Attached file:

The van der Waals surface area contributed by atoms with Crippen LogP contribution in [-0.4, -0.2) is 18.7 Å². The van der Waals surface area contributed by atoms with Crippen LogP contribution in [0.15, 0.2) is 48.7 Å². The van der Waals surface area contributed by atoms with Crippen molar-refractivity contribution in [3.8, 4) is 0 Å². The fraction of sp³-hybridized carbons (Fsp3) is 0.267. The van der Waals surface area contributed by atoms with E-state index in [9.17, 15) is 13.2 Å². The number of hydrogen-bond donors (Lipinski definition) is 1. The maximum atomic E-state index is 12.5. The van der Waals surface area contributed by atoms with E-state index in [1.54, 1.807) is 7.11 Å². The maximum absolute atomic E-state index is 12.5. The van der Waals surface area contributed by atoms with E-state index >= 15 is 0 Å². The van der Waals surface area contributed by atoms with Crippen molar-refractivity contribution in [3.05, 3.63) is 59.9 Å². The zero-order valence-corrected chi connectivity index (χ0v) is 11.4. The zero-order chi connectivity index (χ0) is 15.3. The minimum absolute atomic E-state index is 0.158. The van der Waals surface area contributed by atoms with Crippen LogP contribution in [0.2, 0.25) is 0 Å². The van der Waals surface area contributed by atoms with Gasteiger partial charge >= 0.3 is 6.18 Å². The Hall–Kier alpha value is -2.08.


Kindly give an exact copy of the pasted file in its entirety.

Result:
The van der Waals surface area contributed by atoms with Crippen LogP contribution in [-0.4, -0.2) is 18.7 Å². The van der Waals surface area contributed by atoms with Crippen LogP contribution in [0.15, 0.2) is 48.7 Å². The van der Waals surface area contributed by atoms with Crippen molar-refractivity contribution in [3.8, 4) is 0 Å². The fraction of sp³-hybridized carbons (Fsp3) is 0.267. The van der Waals surface area contributed by atoms with E-state index in [9.17, 15) is 13.2 Å². The number of hydrogen-bond donors (Lipinski definition) is 1. The maximum atomic E-state index is 12.5. The van der Waals surface area contributed by atoms with E-state index in [1.54, 1.807) is 7.11 Å². The maximum absolute atomic E-state index is 12.5. The van der Waals surface area contributed by atoms with E-state index >= 15 is 0 Å². The van der Waals surface area contributed by atoms with Crippen molar-refractivity contribution in [3.05, 3.63) is 59.9 Å². The zero-order valence-corrected chi connectivity index (χ0v) is 11.4. The zero-order chi connectivity index (χ0) is 15.3. The minimum absolute atomic E-state index is 0.158. The van der Waals surface area contributed by atoms with Crippen LogP contribution in [0.2, 0.25) is 0 Å². The van der Waals surface area contributed by atoms with Gasteiger partial charge >= 0.3 is 6.18 Å². The Hall–Kier alpha value is -2.08.